In this ESG On Location Video, ESG's Mark Peters interviews Scott Yow of HPE Pointnext at HPE Discover
Read the related ESG Blog: HPE GreenLake: IT Flexibility on Steroids
Announcer: The following is an ESG On Location video.
Mark: The key themes that HPE has been talking about at Discover are to be edge-centric, data-driven, and cloud-enabled. Now, putting all those together can be quite difficult, but one of the ways that HPE has been talking about doing so is with the announcements around flexible consumption, particularly its GreenLake Hybrid Cloud. I wanted to find out exactly what this flexible consumption actually meant.
Scott: Cloud technologies have fundamentally changed, not just the way that we build applications with rapid speed and agility, but also in the way that IT's consumed, you know, through consumption and pay-as-you-go economic models. We've had flexible capacity on the market for eight years, and that was really designed to address that need to provide pay-as-you-go economics for the enterprise data center environment. However, as we move to the cloud, there's a need to help with the operate part of public cloud environments. For example, in AWS, they call these landing zones. How do you set them up to provide security, compliance, cost optimization? These are all new services that we're bringing to the table with GreenLake Hybrid Cloud.
And then, the second part to it is, in partnership with Microsoft, we've co-engineered and co-developed and tested a Microsoft Azure stack solution to bring that cloud technology back into the data center. So, we drop that on top of flexible capacity, so it's all consumption-enabled, and through that, we provide a seamless cloud experience, whether you're on-prem or operating in the public cloud.
Mark: Okay. So, when you say flexible consumption, you're talking, if I understand it correctly, about something which is not paying for a slice of pizza, but the whole ability to make a pizza, to change the size of the slice, to change where the slice is, and to eat it, if you like. So, it's consumption in its broadest sense, rather than just buying by the slice.
Scott: Absolutely. It's the whole life cycle management of that IT environment. And I think the key here is, this isn't about flexible payment terms. This is a true pay-per-use outcome-based service.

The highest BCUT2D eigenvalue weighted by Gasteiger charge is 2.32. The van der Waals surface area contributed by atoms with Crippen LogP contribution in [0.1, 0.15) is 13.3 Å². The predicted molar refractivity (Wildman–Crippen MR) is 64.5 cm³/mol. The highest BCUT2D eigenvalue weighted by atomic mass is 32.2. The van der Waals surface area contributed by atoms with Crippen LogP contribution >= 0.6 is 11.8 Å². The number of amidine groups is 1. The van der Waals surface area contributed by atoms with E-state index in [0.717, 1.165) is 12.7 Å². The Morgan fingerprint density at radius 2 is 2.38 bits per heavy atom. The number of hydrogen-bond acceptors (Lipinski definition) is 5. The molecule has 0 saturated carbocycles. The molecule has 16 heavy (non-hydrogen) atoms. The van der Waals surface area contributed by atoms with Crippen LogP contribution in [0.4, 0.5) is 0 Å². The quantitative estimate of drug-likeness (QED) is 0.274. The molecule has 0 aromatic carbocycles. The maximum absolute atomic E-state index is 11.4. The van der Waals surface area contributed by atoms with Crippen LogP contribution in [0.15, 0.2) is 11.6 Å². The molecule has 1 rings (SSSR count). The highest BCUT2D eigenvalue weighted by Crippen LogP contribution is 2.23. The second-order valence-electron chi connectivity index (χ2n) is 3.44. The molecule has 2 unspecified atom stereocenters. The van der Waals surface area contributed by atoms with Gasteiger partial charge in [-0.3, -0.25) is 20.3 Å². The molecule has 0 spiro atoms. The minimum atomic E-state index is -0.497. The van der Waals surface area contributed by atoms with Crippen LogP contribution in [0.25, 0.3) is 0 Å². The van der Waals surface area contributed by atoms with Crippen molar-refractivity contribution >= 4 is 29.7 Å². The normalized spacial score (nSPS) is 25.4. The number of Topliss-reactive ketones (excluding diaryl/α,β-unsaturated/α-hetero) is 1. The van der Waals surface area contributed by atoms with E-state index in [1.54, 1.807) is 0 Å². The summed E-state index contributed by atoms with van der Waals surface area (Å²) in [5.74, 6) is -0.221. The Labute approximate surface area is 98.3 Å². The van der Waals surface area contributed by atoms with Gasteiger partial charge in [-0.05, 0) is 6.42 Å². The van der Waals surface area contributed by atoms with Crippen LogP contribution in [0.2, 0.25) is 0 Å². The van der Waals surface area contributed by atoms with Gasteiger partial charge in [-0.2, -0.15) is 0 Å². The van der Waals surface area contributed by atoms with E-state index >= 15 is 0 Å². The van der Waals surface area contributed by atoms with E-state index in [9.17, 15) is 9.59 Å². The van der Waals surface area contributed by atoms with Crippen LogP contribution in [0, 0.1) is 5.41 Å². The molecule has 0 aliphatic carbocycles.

Mark: Yeah. And how far do you see this going? You're talking about this initial announcement. There is room for growth with this sort of approach to IT. Is that what you see? How much further does this go?
Scott: We've chosen to focus, initially, with Amazon and Microsoft. We have ongoing discussions with Google, and that's part of the roadmap. But, ultimately, we believe that the experience of building, deploying, and running applications in the cloud should be as consistent as possible, and we really want the decision about, we like to call it, the right mix, about what makes sense to run where, to be driven by performance, or cost, economics, not necessarily a situation where you're locked into one place or the other because of technology availability.
Mark: Well, and that's interesting. When you say hybrid cloud and not locked into one, what do you mean by that? How broad is the choice or the flexibility?
Scott: When you develop applications, and one of the beautiful, I think, compelling reasons about the public cloud is there's just an amazing set of toolsets available to help developers rapidly innovate and develop applications, and traditionally, if you wanted access to those, you had to run your application in the public cloud. What we're trying to do is bring that technology back into the data center so that, from a business perspective, as a developer, your choice to where it needs to run can be based more along the lines of data affinity, privacy, protection, what performance you might need, and economics, not necessarily a decision that's made just because of lack of technology availability in one place or the other.
Mark: But now, I'm not thinking, if I am that consumer, that user, then I'm not thinking necessarily about the brand name or necessarily an approach. I'm thinking about an outcome, a need.
Scott: Correct, correct.
Mark: Okay. How would you encapsulate, in a few seconds, how a potential user of this service should view it? What are they going to get? How is it different?
Scott: Maybe the best way to answer that is to almost look at different roles. For example, if you're, perhaps, a manager of developers or a Chief Development Officer, what you wind up is, now, in an environment where you don't have to think about multiple different operating systems, multiple different toolsets, maybe even multiple different versions of a piece of application software you have to build. Your developers now have a consistent environment, whether it's in your own data center or in the public cloud. So, that really reduces cost and it's the speed to be able to get those applications developed.
On the flipside, if you're a CEO or perhaps in charge of compliance, you now have a set of tools that allow you to, for example, manage compliance. Let's say you're a health care provider and you have patient data that is centrally housed but that needs to be accessed by remote sites or perhaps even through patient mobile applications. We can monitor how that data is flowing, where it's located, which workloads are accessing it, and we provide checks, and we correlate that with HIPAA requirements. We can show you, in a single pane of glass, whether or not you're incompliant or not. We can tell you which applications and workloads are not in compliance and what can be done to remediate that.
Mark: All right. So, I'm going to take the summary as, people can focus on what they want done rather than how it's going to be done.